After rolling out a preview in March, Microsoft rolled out the production version of Windows Search 4.0 last week (see KB940157 for download links). It's a 5.3MB download that runs on Windows XP SP2 and SP3, Windows Vista, Windows Home Server, Windows Server 2003 and Windows Server 2008. Both 32-bit and 64-bit editions of these operating systems are supported (which should make XP Professional 64-bit users very happy).
After the performance fiasco that was Windows Desktop Search 3.01, Microsoft has created a very different search tool in Windows Search 4.0. How different?
First, it performs searches much faster. Enter search text, and you'll see matches immediately.
Second, it searches metadata as well as more obvious information such as filenames, extensions, and text contents in files. This is useful for tracking down pictures taken with a particular digital camera. For example, if I search for Kodak, it finds all of the pictures taken with my Kodak digital cameras over the years as well as folder names, filenames, and file contents containing the word Kodak.
Third, it's intelligent. You won't see (or feel) big hits on desktop performance with 4.0 the way you did with 3.01. WS 4.0 achieves far better system performance than its Windows XP predecessor by running as a service and incorporating a back-off feature that slows down indexing as you use the system, and speeds up indexing during idle times, using methods based on the Search feature in Windows Vista.
Fourth, it can search either the current user's folders (desktop) or the web. On Windows XP, WS 4.0 installs a search window on the right side of the toolbar, next to the notification area. Enter text, and it finds results on your system, but click a blank search window, and you can choose whether to search your system or the web for the text you enter next. If you've been looking for a comparable search tool to Vista's for Windows XP, give Windows Search 4.0 a try (it also boosts Vista's search performance). If you don't like it, it's easy to remove through Add/Remove Programs.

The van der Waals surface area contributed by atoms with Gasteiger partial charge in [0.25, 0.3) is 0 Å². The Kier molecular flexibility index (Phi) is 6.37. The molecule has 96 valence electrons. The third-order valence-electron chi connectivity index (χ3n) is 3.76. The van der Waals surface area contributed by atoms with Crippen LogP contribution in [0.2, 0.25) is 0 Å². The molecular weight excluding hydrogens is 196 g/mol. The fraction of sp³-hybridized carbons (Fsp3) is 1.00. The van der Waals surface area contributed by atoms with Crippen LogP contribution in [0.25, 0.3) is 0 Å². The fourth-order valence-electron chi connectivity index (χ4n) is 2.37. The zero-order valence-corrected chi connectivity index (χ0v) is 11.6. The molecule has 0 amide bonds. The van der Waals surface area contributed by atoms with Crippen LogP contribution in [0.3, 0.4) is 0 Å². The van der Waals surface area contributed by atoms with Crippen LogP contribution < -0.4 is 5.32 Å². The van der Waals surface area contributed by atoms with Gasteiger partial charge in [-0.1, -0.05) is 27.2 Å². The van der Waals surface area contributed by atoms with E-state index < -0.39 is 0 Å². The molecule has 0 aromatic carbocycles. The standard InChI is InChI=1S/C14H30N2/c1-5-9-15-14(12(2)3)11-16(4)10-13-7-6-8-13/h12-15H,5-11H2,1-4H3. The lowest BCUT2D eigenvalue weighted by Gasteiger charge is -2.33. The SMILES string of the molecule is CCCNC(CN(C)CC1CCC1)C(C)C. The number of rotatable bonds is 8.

Windows Search isn't the only goodie to come out of Redmond this month. To learn what's new for Windows Home Server users, go to page 2.
Windows Home Server Power Pack 1, Data-Corrupting Bugs 0
One of the best potential features in Windows Home Server is its ability to dynamically allocate and deallocate multiple drives to the server, meaning that you can plug in and remove drives as desired to improve storage capacity. Unfortunately, serious data-corruption problems (see KB946676) on WHS systems with more than one hard disk made this a show-stopping bug for many users. Today, ZDNet's Ed Bott reports that the release candidate for WHS Power Pack 1 is now available, and the data-corruption bugs appear to have been squashed - thoroughly.
What's Else Is New
PowerPack 1 also includes many new features:
File paths with more than 240 characters are now supported
Improved storage balancing performance
Improved file copy performance
Proactive health checks for all files during migration
Better checking for orphan shadow copies
More accurate measurement of available storage space
Support for x64 Windows Vista clients
Checks to assure that matching versions of Windows Home Server and Connector (client) software are in use, with automatic updates to correctt mismatched client and server versions
New Windows Home Server Data Backup to backup specified shared files to an external hard disk
Improved Remote Access usability, performance, and reliability improvements
Improved backup reliability
Restore CD now features boot options for systems with 512MB of RAM or more and under 512MB of RAM
Improved music media sharing
Server-specific power management setting enabled by default
Trying WHS PowerPack 1
Because PowerPack 1 is a public beta, you need to visit the Microsoft Connect page for WHS and log in using a Microsoft Hotmail, Passport or Windows Live ID (you can get one free) before you can download WHS PowerPack 1. If you don't have a copy of WHS, you can also download an evaluation version from the same website.
Be sure to download the documentation (available in PDF or MS Word .DOC formats), which also describes tests Microsoft is asking users to run to assure that Power Pack 1 is ready for prime time.